Flight Numbering Alternatives
Alternative Options For Numbering Flights Have Become A Necessity
Because airlines are only allotted four-digit flight numbers in their flight-numbering scheme, some airlines are challenged with finding creative ways to number their flights as they near the 9,999 flight-number cap. Adding a fifth digit appears to be a quick fix; however, the associated costs in doing so outweigh the benefits. Therefore, alternative options have been identified for resolving the issue without enormous capital outlay.
Assigning numbers to flights may not be viewed as one of the more exciting or significant airline activities. It is not as scientific as fuel-tankering or block-time analysis. It lacks the mathematical complexity of fare-class alignment or fuel hedging. It does not carry the important safety implications flight-operations or line-maintenance processes do. It may not be as inherently interesting as marketing research or as highly anticipated as network planning.
That said, flight numbering is much more than a random process, and it is important. Many airlines put much consideration and effort into their flight-numbering processes. In doing so, they generally follow certain required rules and optional guidelines when assigning flight numbers. While flight numbering is an ongoing process, most of the work is done biannually and is driven by IATA’s designated summer and winter seasonal dates.
IATA’s two schedule seasons correspond to when Daylight Savings Time is or is not observed in European Union nations. Therefore, summer season begins on the last Sunday in March, while Winter season commences on the last Sunday in October.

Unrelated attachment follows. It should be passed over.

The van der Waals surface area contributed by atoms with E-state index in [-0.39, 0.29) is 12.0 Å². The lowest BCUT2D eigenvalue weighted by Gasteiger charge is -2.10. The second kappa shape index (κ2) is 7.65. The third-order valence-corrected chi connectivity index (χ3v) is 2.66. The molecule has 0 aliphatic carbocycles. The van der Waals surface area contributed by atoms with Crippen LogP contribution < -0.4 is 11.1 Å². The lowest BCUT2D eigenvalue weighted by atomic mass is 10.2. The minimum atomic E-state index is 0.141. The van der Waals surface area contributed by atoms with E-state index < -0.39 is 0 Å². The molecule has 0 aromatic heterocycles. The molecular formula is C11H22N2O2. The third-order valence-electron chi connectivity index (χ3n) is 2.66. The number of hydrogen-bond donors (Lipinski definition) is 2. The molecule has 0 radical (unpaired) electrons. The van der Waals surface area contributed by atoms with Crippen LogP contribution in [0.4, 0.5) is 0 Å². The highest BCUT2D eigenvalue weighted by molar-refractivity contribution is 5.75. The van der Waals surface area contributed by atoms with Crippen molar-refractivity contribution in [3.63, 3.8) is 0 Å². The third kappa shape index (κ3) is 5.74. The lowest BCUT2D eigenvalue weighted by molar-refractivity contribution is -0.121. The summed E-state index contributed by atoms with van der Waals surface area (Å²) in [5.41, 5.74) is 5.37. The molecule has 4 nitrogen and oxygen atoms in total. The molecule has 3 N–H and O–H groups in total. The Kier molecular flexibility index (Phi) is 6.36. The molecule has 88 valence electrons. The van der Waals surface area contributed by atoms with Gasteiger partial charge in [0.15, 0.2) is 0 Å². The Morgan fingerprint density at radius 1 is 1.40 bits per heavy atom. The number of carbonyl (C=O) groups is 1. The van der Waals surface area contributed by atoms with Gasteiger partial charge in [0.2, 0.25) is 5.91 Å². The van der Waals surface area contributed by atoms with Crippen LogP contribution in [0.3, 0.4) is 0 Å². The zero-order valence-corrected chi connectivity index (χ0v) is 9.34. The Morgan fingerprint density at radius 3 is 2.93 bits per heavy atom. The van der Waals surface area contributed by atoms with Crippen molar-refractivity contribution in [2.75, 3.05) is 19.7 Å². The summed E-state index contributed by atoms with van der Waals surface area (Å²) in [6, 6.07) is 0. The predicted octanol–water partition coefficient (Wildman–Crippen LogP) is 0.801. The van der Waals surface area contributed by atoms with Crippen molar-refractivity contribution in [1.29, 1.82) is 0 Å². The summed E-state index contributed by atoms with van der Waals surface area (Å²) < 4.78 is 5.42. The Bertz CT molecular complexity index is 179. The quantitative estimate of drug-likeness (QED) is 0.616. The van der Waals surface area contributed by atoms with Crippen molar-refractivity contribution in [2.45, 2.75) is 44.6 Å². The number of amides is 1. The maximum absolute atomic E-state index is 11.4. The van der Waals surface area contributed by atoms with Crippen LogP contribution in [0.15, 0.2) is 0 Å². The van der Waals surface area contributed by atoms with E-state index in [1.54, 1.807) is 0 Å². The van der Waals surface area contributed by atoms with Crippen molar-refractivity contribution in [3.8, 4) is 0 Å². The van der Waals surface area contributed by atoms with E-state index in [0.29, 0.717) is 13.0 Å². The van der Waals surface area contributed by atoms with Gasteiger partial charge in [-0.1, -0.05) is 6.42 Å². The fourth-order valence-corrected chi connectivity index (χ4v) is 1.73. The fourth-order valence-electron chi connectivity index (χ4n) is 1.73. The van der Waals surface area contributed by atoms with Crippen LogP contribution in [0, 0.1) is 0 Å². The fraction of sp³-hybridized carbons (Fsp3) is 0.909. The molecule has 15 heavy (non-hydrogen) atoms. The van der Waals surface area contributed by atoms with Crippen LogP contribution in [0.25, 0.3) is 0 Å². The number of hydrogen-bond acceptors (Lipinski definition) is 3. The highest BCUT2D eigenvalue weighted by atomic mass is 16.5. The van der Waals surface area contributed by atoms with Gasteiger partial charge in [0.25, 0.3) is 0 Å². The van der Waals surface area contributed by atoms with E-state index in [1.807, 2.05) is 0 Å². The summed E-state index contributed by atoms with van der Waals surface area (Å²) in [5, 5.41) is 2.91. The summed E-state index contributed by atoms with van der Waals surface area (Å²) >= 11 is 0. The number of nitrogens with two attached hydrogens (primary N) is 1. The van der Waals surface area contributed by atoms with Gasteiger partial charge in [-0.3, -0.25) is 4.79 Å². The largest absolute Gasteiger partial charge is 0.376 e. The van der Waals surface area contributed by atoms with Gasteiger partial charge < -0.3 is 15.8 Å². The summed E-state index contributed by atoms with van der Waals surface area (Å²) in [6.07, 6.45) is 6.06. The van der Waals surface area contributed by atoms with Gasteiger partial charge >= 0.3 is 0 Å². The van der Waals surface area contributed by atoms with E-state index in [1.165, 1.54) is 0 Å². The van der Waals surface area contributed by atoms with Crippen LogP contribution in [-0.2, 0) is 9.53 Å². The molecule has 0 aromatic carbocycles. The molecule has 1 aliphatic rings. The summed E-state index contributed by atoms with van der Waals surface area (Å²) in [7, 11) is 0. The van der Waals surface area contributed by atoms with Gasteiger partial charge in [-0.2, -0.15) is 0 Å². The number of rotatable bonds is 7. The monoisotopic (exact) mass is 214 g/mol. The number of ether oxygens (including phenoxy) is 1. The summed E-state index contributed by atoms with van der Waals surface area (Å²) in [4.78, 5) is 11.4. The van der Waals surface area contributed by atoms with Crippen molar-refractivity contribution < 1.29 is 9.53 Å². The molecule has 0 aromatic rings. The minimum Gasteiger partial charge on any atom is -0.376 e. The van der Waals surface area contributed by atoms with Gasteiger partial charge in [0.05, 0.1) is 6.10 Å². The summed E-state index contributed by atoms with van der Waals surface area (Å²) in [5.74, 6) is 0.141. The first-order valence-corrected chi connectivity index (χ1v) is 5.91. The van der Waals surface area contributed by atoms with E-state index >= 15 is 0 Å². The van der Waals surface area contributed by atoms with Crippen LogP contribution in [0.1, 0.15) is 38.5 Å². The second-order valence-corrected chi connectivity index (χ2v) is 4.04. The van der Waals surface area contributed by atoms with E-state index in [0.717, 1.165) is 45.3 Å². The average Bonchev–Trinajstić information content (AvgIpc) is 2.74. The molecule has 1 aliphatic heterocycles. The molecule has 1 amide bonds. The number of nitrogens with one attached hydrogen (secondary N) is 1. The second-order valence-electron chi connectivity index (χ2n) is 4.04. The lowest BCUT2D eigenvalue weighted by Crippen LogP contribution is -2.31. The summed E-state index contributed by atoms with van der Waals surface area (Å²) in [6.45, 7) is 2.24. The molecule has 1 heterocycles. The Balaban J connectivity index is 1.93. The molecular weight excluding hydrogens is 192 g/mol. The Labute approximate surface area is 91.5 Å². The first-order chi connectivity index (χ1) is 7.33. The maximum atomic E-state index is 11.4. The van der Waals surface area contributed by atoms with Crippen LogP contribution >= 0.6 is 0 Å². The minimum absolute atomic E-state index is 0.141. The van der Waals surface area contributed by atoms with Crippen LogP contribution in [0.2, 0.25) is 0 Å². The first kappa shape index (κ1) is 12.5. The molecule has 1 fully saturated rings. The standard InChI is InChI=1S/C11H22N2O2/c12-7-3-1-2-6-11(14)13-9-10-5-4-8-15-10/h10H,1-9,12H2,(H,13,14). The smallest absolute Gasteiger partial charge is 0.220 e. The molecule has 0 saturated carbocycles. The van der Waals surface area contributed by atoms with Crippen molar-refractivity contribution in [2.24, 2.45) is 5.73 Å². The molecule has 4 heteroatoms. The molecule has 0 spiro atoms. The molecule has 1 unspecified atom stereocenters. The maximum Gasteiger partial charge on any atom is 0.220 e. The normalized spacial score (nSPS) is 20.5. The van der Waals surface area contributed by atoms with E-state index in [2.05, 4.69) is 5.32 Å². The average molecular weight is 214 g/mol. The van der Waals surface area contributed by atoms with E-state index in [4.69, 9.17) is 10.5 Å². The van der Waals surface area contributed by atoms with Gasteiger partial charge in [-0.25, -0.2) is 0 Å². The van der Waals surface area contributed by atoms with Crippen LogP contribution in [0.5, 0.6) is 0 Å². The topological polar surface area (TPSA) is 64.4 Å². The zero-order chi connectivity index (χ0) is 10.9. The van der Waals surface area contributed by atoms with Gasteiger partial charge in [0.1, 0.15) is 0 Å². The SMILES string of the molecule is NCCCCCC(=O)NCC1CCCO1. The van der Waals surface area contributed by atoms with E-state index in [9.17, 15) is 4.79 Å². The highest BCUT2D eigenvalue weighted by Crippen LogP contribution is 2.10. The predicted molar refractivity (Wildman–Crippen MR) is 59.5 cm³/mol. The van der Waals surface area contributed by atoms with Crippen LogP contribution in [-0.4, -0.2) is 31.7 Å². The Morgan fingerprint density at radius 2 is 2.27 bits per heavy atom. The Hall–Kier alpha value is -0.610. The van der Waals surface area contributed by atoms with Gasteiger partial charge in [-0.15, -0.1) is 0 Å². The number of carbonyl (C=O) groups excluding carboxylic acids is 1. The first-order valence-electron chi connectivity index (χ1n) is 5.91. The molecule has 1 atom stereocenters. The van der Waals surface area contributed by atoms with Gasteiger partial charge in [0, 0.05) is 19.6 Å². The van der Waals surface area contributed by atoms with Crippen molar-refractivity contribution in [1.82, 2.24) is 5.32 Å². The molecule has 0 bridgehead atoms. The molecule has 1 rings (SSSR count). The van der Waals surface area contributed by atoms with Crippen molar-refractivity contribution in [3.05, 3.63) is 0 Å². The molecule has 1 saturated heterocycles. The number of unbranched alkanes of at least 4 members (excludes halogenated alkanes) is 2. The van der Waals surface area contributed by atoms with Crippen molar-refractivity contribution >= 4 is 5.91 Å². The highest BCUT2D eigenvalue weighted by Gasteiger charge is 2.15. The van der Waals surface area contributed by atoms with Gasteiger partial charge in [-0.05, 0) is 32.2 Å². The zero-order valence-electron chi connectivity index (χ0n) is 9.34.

While there are some airlines that develop specific schedules for as much as four seasons — and some do not have any seasonal differences — the majority of airlines around the world design specific schedules for at least the two IATA seasons. It is during these major schedule change periods where airlines typically make flight number modifications.
IATA instated two rules by which airlines much comply when assigning flight numbers. They cannot repeat a flight number departing from the same airport on the same date, and flight numbers can have only four digits or less.
When designing a flight numbering scheme, airlines must comply with two basic rules instated by IATA:
- An airline cannot repeat a flight number departing from the same station on the same date.
- Flight numbers can have no more than four numeric digits.
For example, a carrier may assign a single flight number, such as 0100, to a “through” routing of AAA-BBB-CCC-BBB-AAA. However, it cannot assign a single number to a routing of AAA-BBB-AAA-CCC because the routing involves two departures from AAA.
Airlines select their own flight numbers subject to these basic rules. However, air traffic management agencies, such as EUROCONTROL and the U.S. Federal Aviation Administration (FAA), may advise airlines to change flight numbers to avoid:
- Multiple flights with the same number by the same carrier in the air simultaneously,
- Multiple flights with the same or similar number (even if the carriers are different) that are scheduled to arrive at the same airport when the timing is expected to be close enough to potentially cause confusion,
- Multiple flights with the same or similar number (even if the carriers are different) that would share proximate airspace during a similar time of day.
For example, assume American Airlines assigns flight number 0621 to a DFW-JFK route with a scheduled arrival of 11:25 a.m. Delta Air Lines then schedules a new ATL-LGA flight to arrive at 11:40 a.m. and assigns a flight designator of DL1621.
In this instance, the FAA would likely require Delta Air Lines to change its number to prevent confusion with the existing American Airlines flight that occupies proximate air space. Because airlines rarely anticipate such scenarios, they simply comply with change requests as received.
In addition to compliance requirements, airlines also follow a set of internal optional guidelines designed to promote organizational consistency when assigning flight numbers. These guidelines vary by region and/or carrier, but commonly include:
- Even numbers for northbound and eastbound flights and odd numbers for southbound and westbound flights,